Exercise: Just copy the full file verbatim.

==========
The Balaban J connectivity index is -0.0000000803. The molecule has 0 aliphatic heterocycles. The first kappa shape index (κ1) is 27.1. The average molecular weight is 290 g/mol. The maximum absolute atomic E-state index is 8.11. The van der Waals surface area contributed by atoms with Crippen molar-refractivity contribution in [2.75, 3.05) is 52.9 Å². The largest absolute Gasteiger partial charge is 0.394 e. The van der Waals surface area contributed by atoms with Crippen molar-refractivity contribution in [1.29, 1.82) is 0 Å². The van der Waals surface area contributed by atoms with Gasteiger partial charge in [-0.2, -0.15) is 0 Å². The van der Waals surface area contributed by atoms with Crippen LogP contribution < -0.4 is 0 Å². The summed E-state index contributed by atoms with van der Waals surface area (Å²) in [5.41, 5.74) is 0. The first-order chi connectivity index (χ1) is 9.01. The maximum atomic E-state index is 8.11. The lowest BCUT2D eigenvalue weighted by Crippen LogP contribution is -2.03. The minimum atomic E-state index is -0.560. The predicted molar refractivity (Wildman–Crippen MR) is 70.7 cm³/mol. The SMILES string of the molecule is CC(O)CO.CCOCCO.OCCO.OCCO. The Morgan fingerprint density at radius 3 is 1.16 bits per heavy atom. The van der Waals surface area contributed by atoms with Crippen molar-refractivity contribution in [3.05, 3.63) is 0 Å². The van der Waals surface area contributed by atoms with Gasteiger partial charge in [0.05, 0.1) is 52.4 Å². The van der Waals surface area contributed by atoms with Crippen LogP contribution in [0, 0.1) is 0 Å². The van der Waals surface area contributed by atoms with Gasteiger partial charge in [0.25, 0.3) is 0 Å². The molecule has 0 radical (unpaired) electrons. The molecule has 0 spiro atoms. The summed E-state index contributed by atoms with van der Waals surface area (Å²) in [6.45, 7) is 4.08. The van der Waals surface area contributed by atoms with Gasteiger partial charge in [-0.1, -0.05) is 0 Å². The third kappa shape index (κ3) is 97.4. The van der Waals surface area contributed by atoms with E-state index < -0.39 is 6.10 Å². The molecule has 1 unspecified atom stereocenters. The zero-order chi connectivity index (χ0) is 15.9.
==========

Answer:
The Balaban J connectivity index is -0.0000000803. The molecule has 0 aliphatic heterocycles. The first kappa shape index (κ1) is 27.1. The average molecular weight is 290 g/mol. The maximum absolute atomic E-state index is 8.11. The van der Waals surface area contributed by atoms with Crippen molar-refractivity contribution in [2.75, 3.05) is 52.9 Å². The largest absolute Gasteiger partial charge is 0.394 e. The van der Waals surface area contributed by atoms with Crippen molar-refractivity contribution in [1.29, 1.82) is 0 Å². The van der Waals surface area contributed by atoms with Gasteiger partial charge in [-0.2, -0.15) is 0 Å². The van der Waals surface area contributed by atoms with Crippen LogP contribution < -0.4 is 0 Å². The summed E-state index contributed by atoms with van der Waals surface area (Å²) in [5.41, 5.74) is 0. The first-order chi connectivity index (χ1) is 9.01. The maximum atomic E-state index is 8.11. The lowest BCUT2D eigenvalue weighted by Crippen LogP contribution is -2.03. The minimum atomic E-state index is -0.560. The predicted molar refractivity (Wildman–Crippen MR) is 70.7 cm³/mol. The SMILES string of the molecule is CC(O)CO.CCOCCO.OCCO.OCCO. The Morgan fingerprint density at radius 3 is 1.16 bits per heavy atom. The van der Waals surface area contributed by atoms with Crippen molar-refractivity contribution in [3.05, 3.63) is 0 Å². The van der Waals surface area contributed by atoms with Gasteiger partial charge in [0.05, 0.1) is 52.4 Å². The van der Waals surface area contributed by atoms with Crippen LogP contribution in [0, 0.1) is 0 Å². The van der Waals surface area contributed by atoms with Gasteiger partial charge in [0.25, 0.3) is 0 Å². The molecule has 0 radical (unpaired) electrons. The molecule has 0 spiro atoms. The summed E-state index contributed by atoms with van der Waals surface area (Å²) in [6.45, 7) is 4.08. The van der Waals surface area contributed by atoms with Gasteiger partial charge in [-0.1, -0.05) is 0 Å². The third kappa shape index (κ3) is 97.4. The van der Waals surface area contributed by atoms with E-state index < -0.39 is 6.10 Å². The molecule has 1 unspecified atom stereocenters. The zero-order chi connectivity index (χ0) is 15.9.